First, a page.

Top Value Brands—Part 1 of 3

A recent study published by the Integer Group and M/A/R/C Research (as cited by Straczynksi 2009) listed what they refer to as “top value” brands. Those brands that made the list included those most frequently cited by approximately 20,000 respondents as delivering value as well as those perceived to deliver the most value within their respective product categories. Wal-Mart topped the list, being named most frequently as offering value with 18 percent. Target (10 percent), Sony (nine percent), Kroger (five percent), and Kellogg’s (five percent) also featured prominently as top value brands.

Although published findings confirm that which we already suspected, they beget a series of other questions that deserve exploration. For example, what does value mean and how can that be translated to help other businesses? How did some of these companies come to be perceived as providing value? Does that value translate into success and on what levels? After all, these companies are not necessarily the cheapest vendor within their product categories.

In this three part series, we explore some of these notions in an attempt to uncover part of that which will help other businesses learn to be successful by delivering this notion of “value.” We recognize that there are many components to value as well as many functions within the business that contribute to these companies obtaining perceived value. However, this series will focus exclusively on the role marketing plays establishing “value” and how that can translate into performance success. We welcome your thoughts on how marketing has influenced consumers to label these companies as providing “value,” and how that affects your behavior as a consumer as well as that of their customers.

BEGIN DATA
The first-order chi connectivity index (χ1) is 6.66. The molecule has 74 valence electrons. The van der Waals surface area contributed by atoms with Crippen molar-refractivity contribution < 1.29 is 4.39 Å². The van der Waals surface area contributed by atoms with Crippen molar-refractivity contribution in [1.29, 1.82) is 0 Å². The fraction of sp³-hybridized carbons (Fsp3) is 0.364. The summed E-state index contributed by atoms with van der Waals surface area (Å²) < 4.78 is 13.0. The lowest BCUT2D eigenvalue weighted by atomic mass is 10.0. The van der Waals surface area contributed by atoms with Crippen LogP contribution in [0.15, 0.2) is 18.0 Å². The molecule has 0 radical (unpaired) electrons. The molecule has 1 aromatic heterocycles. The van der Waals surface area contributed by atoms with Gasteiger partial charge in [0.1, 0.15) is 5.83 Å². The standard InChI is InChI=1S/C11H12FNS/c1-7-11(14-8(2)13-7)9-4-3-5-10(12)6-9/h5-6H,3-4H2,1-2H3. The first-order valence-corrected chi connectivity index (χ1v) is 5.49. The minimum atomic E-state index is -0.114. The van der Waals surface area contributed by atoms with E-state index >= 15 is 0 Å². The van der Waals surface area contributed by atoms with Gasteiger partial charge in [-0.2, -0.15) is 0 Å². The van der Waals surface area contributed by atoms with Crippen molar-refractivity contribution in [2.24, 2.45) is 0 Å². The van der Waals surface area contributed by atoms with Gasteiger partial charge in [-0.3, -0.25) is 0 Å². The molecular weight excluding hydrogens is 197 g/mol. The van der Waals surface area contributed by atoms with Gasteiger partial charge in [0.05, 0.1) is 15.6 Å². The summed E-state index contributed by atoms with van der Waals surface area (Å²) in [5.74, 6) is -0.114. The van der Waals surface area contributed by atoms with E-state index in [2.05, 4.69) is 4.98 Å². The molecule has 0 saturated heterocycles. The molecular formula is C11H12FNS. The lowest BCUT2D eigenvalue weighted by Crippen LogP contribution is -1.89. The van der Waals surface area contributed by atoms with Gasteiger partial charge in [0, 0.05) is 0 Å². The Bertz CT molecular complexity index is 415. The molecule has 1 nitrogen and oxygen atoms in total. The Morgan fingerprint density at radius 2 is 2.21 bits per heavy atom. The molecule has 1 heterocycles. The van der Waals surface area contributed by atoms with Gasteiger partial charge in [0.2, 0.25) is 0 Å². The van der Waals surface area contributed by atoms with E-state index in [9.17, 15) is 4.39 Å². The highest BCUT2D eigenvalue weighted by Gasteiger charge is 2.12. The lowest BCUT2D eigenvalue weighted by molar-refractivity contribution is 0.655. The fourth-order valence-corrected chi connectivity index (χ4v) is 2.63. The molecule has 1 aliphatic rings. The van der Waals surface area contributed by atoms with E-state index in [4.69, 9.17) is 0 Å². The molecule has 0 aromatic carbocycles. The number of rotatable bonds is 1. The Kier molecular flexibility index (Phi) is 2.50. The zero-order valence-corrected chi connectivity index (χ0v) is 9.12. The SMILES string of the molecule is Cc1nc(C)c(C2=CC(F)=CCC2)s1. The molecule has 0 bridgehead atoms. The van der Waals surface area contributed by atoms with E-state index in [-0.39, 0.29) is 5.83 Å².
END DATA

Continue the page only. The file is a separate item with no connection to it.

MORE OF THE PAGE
Where this post frames the conversation, the next posts (to be delivered over the next two weeks) will break down value into more palatable components in regard to the marketing function. The next post will explore how some of these companies have positioned themselves within the mind of their target consumers. The third post will break down how these companies have used design as a tool to communicate that value.